If I can’t really think of anything to write, I purposely turn to things that I know will evoke an extreme emotional reaction from me; then my mind clears from its writer’s block and I’m able to tell what I need to tell. Also, I love reading and asking questions about the novels. I’m excited because lately I have been branching into unknown territory for me, where I put my characters in situations I wouldn’t normally find myself in. That goes back to the what would I/my characters do in certain situations that are new to me/them? I find my writing process easier when I am doing something that I enjoy as well, but more often than not this distracts me and I need to feel that raw emotion put to paper to clear up any remaining traces of that pesky writer’s block.

Anne’s method of getting into her characters’ heads and using her own emotions and hypothetical responses to situations is a great way to write believable actions and reactions. What else do you do to realize your characters?

Young Women Power

I was just about to title this post “Girl Power” but thought otherwise, because the students I’m about to write about aren’t girls. They are smart, capable young women.

They are sass dragons.

I gave some of them this title after a few of them in my creative writing class…

Sass Dragons

These five…

…started to get…well…sassy.

Every day when I walk into that class, I greet everyone by calling them some silly name: “good morning, my little dew drops!” (or “pea pods” or “noodle necks”). I don’t know why I do this. It’s likely because I enjoy this class–my creative writing class this semester–so much and am excited to see them. Although, thinking through it now, I do this with all of my classes. If I’m being honest with myself, I am a geeky teacher and really like my job.

Anyway. One day, I’d greeted the creative writing students with some silliness or other, but the above-pictured five were being particularly…energetic, and I called them sass dragons.

This is a nickname I came up with in 2009 at my friend Sarah’s barbecue; Sarah, her friend Mika, and I were being silly and cheeky, and sass dragons just seemed to fit us. And when it came out of my mouth in class this semester, the students adopted it to describe themselves. And it’s pretty perfect.

My other class this semester–a cohort of students who have gone through the same series of classes together all year long–is also full of excellent young women. And although “full of” implies that there are a lot of them, there are really just two:

Me, my co-teacher, and our two amazing students

Me, my co-teacher, and our two amazing students

Because this year-long cohort is a pilot program, the enrollment was small to begin with–only about a dozen students. Now, after two semesters–eight classes and twenty-five credits–we’re down to a couple of students. The others have drifted away for any number of reasons, and what initially seemed stressful to me and my co-teacher–tailoring our classes for two students instead of twenty or thirty–was a real win.

With just two students, we’ve been able to get specific with our instruction and feedback. We can give them all of our attention and answer every question. The two young women have also become each others support and have gotten close, which is great to see. Plus, they’re pretty solid students and total sass dragons.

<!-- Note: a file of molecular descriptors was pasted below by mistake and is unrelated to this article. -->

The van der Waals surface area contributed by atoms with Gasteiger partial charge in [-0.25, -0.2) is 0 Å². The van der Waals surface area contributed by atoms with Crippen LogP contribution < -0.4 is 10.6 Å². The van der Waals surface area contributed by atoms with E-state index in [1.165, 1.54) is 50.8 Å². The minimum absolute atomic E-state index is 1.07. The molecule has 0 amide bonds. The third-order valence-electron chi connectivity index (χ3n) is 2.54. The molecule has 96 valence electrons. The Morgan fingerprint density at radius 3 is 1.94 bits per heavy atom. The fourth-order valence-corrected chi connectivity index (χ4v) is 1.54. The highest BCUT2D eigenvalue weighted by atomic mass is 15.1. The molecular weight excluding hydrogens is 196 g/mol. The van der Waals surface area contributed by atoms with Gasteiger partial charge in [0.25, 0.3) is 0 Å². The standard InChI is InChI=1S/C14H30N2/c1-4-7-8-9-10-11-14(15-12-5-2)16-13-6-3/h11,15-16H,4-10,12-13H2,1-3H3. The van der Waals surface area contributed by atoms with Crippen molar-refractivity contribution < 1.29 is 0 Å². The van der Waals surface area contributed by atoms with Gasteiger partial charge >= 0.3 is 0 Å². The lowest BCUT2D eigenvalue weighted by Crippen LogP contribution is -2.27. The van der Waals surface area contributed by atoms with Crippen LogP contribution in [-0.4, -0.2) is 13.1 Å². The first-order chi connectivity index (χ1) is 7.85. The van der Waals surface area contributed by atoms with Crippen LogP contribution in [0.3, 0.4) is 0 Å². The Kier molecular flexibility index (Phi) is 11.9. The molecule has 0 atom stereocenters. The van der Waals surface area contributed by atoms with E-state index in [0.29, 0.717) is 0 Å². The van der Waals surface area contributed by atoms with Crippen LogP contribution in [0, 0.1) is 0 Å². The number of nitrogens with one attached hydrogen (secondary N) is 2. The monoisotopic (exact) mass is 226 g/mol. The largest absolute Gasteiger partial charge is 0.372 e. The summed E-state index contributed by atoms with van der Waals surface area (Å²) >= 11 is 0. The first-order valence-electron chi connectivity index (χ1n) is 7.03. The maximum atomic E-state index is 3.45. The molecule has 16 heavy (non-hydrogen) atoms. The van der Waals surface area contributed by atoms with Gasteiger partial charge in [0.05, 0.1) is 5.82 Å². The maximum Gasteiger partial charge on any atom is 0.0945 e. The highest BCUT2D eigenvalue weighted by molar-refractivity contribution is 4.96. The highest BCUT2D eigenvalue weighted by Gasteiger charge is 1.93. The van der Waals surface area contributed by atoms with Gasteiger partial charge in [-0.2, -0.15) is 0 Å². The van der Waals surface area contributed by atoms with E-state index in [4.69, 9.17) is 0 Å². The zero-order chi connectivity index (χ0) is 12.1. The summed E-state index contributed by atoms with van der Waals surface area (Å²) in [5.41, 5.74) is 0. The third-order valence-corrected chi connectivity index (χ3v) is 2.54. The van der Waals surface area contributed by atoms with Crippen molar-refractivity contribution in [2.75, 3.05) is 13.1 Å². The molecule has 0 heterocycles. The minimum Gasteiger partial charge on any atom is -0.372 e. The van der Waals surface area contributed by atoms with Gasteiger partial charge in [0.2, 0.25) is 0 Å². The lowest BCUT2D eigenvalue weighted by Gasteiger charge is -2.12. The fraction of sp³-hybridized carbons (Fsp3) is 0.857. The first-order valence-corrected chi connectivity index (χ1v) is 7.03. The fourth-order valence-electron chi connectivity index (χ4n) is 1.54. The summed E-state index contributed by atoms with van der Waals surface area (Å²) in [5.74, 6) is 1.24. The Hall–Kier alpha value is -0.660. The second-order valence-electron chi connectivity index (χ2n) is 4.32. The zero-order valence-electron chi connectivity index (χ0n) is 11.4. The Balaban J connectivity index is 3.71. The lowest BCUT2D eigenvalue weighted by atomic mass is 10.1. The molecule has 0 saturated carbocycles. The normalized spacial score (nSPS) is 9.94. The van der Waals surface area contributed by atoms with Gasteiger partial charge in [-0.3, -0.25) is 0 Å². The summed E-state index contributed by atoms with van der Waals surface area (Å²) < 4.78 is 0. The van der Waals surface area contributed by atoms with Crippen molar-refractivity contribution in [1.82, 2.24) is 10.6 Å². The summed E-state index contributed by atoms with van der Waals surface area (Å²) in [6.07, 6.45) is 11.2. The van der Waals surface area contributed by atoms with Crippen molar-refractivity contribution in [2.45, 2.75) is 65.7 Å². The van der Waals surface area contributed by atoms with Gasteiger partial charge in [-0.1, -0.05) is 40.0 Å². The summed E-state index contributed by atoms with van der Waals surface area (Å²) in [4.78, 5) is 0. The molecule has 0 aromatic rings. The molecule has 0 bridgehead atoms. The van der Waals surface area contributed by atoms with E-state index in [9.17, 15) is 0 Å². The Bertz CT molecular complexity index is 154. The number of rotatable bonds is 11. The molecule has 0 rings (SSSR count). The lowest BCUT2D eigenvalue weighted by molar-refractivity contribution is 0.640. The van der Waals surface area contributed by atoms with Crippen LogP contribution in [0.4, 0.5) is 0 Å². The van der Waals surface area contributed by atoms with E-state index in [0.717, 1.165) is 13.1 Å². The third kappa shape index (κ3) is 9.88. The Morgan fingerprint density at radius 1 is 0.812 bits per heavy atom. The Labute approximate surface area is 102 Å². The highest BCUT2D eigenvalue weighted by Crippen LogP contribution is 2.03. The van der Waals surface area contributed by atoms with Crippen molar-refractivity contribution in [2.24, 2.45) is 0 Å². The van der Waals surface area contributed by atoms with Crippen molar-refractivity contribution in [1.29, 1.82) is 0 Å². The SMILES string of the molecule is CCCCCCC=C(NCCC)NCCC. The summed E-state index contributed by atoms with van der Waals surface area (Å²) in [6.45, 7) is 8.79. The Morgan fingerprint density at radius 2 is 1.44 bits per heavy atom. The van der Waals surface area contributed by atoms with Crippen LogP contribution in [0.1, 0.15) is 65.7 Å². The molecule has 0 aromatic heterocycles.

You might notice the odd little cupcakes we’re all holding in the picture. I teach students to analyze their rhetorical situation for each piece of writing by using the acronym POGAC (purpose, occasion, genre, audience, and context); and a POGAC is a little monster who loves to pogo-stick. Because…well, it just is, okay? Go with it.

For last year’s cohort, I made a POGAC cake:

Last year’s POGAC cake (just the monster head: no pogo-stick)

But this time, because we have such a small group, I did cupcakes:

One POGAC

My trial POGAC

A Blue Base

A Blue Base

POGAC

Add some fangs

Add some fangs

Finished POGACs!

Finished POGACs!

And, really, the POGAC could also be a sass dragon; so it all fits nicely.

This is the last week of classes, and I will miss all of the sass dragons I’ve met this semester. I’ll see some of them in my Fall classes or around campus, and I know the rest of them will be out in the world, being fantastic, and that alone is enough.

Writer’s Block: It’s a Good Thing

I had a crummy day yesterday. I don’t know quite what it was about the day, just a regular Tuesday, but it seemed to be going around. The colleagues I have joint office hours with in the morning also complained of feeling that it was a crummy day; the meeting I went to in the afternoon felt sucked of energy (and my own 2 minute report wasn’t any kind of stand-out, so I know that I, too, was responsible). Even Trevor, when he got home from work, told me that his day–independent of my own–was crummy in its own right.

But I have this magic thing that makes any crummy Tuesday better than it was, and I forgot about it until 3:59 p.m., at which time I walked into the student club I advise, and everything about the crummy day was put on hold.

Writer’s Block is the creative writing club on campus, and it was started in 2009 by some of my creative writing students who’d bonded so much over our class that they wanted to keep it going. They asked me to advise, and the next year I brought on my friend and colleague, Lisa, as co-advisor. The students have come in and out as they’ve matriculated in and through the school; sometimes they take just a semester, sometimes years, as is often the case at a two-year college. But regardless of who’s sitting in our meeting room on any given Tuesday afternoon, they always seem to make me feel better about the crumminess.

Writer's Block, MCC FA2014

The gang, circa November 2014

Yesterday they cheered me up with a love haiku; a poem featuring a potato (a running theme in the club [don’t ask me why; I don’t really know]); a short story about a mystical Druid army; a short story that read like the toddler of Vonnegut and D. Foster Wallace; discussions about speculative fiction, “magi-tech,” and why both Blade Runner and Phillip K. Dick’s inspirational novel (Do Androids Dream of Electric Sheep) are fantastic; and, the cherry on top, a half-dozen young writers who are just plain fucking cool.

Pardon my language. I feel strongly about them.

So next Tuesday, I will remember that at 3:59 p.m., no matter what, I’m about to feel a whole lot better.